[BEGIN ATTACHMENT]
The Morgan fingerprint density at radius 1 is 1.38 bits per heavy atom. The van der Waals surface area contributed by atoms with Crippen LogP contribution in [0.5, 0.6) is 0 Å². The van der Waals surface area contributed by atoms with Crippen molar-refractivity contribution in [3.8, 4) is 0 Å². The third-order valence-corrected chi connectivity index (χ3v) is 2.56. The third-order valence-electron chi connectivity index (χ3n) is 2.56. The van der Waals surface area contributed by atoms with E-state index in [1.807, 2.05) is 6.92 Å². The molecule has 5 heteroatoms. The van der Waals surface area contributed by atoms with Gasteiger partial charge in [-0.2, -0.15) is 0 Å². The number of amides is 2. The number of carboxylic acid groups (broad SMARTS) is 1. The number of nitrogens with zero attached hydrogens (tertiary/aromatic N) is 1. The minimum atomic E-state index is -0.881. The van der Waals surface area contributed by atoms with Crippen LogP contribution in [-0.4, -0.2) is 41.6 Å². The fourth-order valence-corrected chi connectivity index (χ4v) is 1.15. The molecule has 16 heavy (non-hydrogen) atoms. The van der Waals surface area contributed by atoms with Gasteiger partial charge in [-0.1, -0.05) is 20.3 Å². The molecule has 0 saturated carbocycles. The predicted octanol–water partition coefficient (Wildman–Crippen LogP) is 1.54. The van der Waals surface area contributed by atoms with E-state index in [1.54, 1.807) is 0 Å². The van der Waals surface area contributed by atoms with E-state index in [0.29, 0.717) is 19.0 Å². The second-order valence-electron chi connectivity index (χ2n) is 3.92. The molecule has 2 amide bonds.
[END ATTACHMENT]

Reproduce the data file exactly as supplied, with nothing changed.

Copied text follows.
The Morgan fingerprint density at radius 1 is 1.38 bits per heavy atom. The van der Waals surface area contributed by atoms with Crippen LogP contribution in [0.5, 0.6) is 0 Å². The van der Waals surface area contributed by atoms with Crippen molar-refractivity contribution in [3.8, 4) is 0 Å². The third-order valence-corrected chi connectivity index (χ3v) is 2.56. The third-order valence-electron chi connectivity index (χ3n) is 2.56. The van der Waals surface area contributed by atoms with E-state index in [1.807, 2.05) is 6.92 Å². The molecule has 5 heteroatoms. The van der Waals surface area contributed by atoms with Gasteiger partial charge in [-0.2, -0.15) is 0 Å². The number of amides is 2. The number of carboxylic acid groups (broad SMARTS) is 1. The number of nitrogens with zero attached hydrogens (tertiary/aromatic N) is 1. The minimum atomic E-state index is -0.881. The van der Waals surface area contributed by atoms with Crippen LogP contribution in [-0.4, -0.2) is 41.6 Å². The fourth-order valence-corrected chi connectivity index (χ4v) is 1.15. The molecule has 16 heavy (non-hydrogen) atoms. The van der Waals surface area contributed by atoms with Gasteiger partial charge in [-0.1, -0.05) is 20.3 Å². The molecule has 0 saturated carbocycles. The predicted octanol–water partition coefficient (Wildman–Crippen LogP) is 1.54. The van der Waals surface area contributed by atoms with E-state index in [1.54, 1.807) is 0 Å². The van der Waals surface area contributed by atoms with E-state index in [0.29, 0.717) is 19.0 Å². The second-order valence-electron chi connectivity index (χ2n) is 3.92. The molecule has 2 amide bonds.